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Future of Frome Festival secure after new deal with town council

A NEW partnership has been forged between Frome Town Council and the Frome Festival, securing financial backing for the popular annual event which attracts thousands of visitors to see top-name entertainers alongside home-grown attractions and events.

The initiative is part of Frome Town Council’s new drive to attract visitors to share in the town’s rich cultural and artistic diversity.

Peter Wheelhouse, economic development and regeneration manager at the council has been working behind the scenes with Robert Morris, chair of festival trustees, and the festival’s creative director, Martin Dimery, to bring about changes to funding that will secure the long term future of the festival.

Peter explained how the new relationship will benefit both parties. He said, “By changing the way we fund the festival we are putting it on a sustainable financial footing, providing financial certainty for the organisers, and looking at ways we can work more closely together.

“From this year onwards, festival funding will be ring fenced from our ‘Town Events’ budget, in recognition of how important the festival is for the town economically – and in terms of attracting new business to the area. We will be working jointly with the festival to help them find sponsors, and they will benefit from our national public relations and marketing campaign, which begins this summer.”

Chairman of trustees, Robert Morris, welcomed the changes. He said, “The festival has always had good relations with the town council, but we are now entering something new and potentially exciting – a partnership, which underlines the festival’s contribution to the economic as well as the cultural wellbeing of Frome and the surrounding area…”

Martin Dimery, creative director of the festival, commented on the new relationship and how it will affect his planning for the event. He said, “Frome Town Council’s decision helps to ensure that the Frome Festival is more sustainable in the future. In the past we have only been able to plan one year at a time.

“The goodwill of Frome Town Council means a great deal to us at the Frome Festival. We hope to reward their faith by presenting a superb festival – for Frome and the many thousands of visitors who join us – this year and for many years to come.”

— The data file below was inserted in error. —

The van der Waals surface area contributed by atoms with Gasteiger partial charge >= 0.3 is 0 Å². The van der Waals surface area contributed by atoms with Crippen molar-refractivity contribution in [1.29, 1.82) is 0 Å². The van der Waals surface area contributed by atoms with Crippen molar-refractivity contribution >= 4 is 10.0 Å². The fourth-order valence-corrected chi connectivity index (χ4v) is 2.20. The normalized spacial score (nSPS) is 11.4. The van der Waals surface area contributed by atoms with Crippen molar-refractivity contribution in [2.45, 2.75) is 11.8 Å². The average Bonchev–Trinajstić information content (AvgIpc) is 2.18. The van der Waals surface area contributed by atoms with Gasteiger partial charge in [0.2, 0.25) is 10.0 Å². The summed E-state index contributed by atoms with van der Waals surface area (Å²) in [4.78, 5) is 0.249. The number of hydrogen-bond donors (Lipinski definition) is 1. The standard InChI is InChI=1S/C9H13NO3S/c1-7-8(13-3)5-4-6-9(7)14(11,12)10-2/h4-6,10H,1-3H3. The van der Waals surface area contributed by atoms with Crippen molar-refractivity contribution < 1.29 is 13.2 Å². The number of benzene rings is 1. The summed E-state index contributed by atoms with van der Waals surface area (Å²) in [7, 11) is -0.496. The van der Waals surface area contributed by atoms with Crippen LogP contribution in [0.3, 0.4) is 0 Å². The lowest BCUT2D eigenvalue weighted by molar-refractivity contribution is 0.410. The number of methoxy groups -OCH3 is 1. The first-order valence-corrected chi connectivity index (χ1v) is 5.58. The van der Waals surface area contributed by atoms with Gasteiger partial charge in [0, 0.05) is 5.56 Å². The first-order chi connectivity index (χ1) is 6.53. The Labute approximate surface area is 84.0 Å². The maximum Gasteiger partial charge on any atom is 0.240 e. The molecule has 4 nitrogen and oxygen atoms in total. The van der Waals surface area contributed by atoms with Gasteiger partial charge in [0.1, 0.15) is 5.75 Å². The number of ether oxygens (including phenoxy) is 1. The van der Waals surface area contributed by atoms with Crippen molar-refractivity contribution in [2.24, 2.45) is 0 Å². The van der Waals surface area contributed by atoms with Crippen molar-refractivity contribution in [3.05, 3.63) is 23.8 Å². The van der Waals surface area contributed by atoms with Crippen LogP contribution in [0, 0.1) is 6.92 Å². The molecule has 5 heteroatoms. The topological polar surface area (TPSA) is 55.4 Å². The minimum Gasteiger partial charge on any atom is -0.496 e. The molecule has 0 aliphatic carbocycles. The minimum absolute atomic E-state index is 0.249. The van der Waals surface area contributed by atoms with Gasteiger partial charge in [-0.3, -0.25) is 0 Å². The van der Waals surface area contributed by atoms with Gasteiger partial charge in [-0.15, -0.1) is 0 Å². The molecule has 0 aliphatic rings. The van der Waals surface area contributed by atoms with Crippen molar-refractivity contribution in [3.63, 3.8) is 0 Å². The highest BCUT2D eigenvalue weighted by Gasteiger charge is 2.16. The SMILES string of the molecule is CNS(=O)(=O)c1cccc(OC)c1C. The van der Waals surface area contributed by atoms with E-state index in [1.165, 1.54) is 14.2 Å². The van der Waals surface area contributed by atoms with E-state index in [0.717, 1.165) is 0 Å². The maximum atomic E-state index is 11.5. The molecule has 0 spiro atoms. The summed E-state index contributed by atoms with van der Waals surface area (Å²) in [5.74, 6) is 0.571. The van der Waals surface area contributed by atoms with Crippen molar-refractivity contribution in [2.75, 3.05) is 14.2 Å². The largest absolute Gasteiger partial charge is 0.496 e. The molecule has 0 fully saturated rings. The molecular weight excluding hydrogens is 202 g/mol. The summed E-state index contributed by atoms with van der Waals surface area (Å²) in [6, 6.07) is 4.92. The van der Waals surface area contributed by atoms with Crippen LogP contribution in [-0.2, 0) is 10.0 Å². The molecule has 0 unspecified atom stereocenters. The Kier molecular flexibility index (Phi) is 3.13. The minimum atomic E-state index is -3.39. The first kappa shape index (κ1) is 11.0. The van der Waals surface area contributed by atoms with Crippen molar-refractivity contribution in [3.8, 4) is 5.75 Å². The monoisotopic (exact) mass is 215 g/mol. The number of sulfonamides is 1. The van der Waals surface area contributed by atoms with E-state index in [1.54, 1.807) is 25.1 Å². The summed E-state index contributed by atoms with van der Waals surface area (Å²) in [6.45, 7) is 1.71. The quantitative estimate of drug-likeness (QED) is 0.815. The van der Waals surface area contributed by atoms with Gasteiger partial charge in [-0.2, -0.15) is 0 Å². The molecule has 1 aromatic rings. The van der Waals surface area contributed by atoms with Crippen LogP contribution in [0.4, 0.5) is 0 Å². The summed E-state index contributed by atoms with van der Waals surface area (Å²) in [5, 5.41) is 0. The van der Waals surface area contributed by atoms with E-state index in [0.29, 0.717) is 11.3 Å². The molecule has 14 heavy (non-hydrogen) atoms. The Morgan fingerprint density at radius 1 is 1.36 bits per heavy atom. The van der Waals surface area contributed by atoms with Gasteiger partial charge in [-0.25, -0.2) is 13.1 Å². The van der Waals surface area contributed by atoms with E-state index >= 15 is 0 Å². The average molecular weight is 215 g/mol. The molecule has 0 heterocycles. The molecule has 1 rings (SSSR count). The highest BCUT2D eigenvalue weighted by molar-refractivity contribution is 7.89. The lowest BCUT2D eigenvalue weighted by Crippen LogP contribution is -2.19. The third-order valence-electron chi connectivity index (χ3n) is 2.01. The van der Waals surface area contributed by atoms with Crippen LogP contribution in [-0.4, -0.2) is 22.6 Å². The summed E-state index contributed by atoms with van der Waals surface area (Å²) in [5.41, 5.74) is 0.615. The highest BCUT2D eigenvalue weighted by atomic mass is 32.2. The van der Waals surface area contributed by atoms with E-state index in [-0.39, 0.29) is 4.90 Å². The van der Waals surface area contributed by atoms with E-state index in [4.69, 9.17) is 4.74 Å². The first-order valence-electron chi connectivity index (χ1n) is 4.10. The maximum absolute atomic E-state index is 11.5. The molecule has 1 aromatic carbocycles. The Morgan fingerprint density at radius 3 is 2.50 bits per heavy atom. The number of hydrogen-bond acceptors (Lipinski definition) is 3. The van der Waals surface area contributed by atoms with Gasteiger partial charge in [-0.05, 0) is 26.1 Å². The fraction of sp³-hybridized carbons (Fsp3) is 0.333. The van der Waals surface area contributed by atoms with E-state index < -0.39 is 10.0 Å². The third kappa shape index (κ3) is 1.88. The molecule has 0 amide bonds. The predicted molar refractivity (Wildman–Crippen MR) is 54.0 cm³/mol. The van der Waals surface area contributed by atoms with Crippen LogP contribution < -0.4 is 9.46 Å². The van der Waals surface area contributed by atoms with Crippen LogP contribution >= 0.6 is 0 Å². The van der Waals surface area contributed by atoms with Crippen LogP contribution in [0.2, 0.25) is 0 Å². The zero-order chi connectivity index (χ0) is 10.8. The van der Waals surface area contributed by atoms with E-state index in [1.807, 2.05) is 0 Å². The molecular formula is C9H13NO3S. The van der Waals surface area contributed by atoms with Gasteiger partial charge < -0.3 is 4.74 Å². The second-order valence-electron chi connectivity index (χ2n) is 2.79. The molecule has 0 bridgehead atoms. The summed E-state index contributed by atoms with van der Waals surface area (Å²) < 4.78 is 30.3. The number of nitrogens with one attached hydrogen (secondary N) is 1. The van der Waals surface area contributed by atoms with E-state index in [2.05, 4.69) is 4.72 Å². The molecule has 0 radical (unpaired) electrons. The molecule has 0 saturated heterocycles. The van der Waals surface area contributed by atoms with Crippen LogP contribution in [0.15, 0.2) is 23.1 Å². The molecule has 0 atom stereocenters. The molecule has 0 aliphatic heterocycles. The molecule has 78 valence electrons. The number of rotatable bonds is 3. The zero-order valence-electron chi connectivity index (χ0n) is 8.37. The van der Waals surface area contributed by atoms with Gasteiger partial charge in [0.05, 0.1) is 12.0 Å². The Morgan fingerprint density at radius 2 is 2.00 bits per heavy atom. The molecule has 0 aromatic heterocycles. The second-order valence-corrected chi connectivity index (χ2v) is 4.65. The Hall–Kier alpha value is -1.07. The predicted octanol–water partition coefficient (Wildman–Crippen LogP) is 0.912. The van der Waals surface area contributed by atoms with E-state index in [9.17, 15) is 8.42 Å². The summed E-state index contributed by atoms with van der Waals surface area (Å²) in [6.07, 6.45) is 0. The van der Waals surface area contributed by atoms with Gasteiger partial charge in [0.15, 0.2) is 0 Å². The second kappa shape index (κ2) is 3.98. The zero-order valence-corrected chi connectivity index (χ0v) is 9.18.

Peter Wheelhouse also outlined his vision for enhancing the area’s potential saying, “We are working hard to develop Frome as a ‘visitor destination’ and are hoping to attract national press and media coverage. The Frome Festival will be an important part of that campaign.

“Frome is also experiencing an influx of entrepreneurs – primarily from London and the south east – who are attracted by the availability of affordable flexible business space, the network of support that is available in the area and the lifestyle in the town. One example of the investment that is attracting this interest is the expansion of the ‘Old Church School’, a work ‘hub’ where high quality office space can be rented on a flexible basis.

“The council is also lobbying very hard to improve rail links to Frome. So we have, in effect, a twin-track mission – to secure investment as a visitor destination and to encourage local business. Between 2006 and 2010 the town saw a 30% increase in self-employment. This demonstrates a vibrant, self motivated business community that we can develop further.

“In terms of ‘destination tourism’ Frome has great diversity to offer – events like the monthly ‘Super Markets’, the Festival, the Carnival, the Cobble Wobble all attract visitors who will come again and again. With Frome it’s a ‘life style’ thing.”

The Sunday Times clearly finds itself in agreement with much of the above. In a recent edition of its ‘Style’ magazine, journalist Francesca Hornak wrote, “Hipsturbian utopia, though, is Frome, in Somerset, and its offshoot, Mells. Conveniently close to the private members’ club, Babington House, (should a media-type suffer from Shoreditch House withdrawal symptoms), Frome is known as the Ibiza graveyard thanks to the hordes of former ravers pottering around twee boutiques with impossible-to-parody names such as Poot and Millie Moon. The latest coup for Frome’s hipsters, though, is the Steiner Academy, where kids learn through ‘wild play’.”

Francesca follows this up with a quote from Pearl Lowe, a high-profile ambassador for the festival and for Frome, “Before we moved here, I read about the Frome Festival. It’s wonderful what happens here – comedy, cookery classes, art classes, even a jazz breakfast. I knew I’d be happy…” Just to complete the picture of bucolic bliss a ‘neighbour’ of Pearl tells the journalist that “At Frome parties, gorgeous, bohemian types turn up with their accordions, trombones and double basses, and everyone sings beautifully all night long.”

A little tongue-in-cheek for sure, but who could possibly resist? In another article in The Times newspaper in mid-March Frome was listed number six  in their list of ‘Top 30 coolest places in Britain’ – just behind Hebden Bridge, Bethnal Green and Totnes. Anne Ashworth, property and money editor advises her readers to, “Follow the cool crowd” and head for Frome. All signs that a real resurgence is taking place in the town’s fortunes. And a great time for the Festival to be consolidating its place in the town calendar, thanks to secure funding from the town council.

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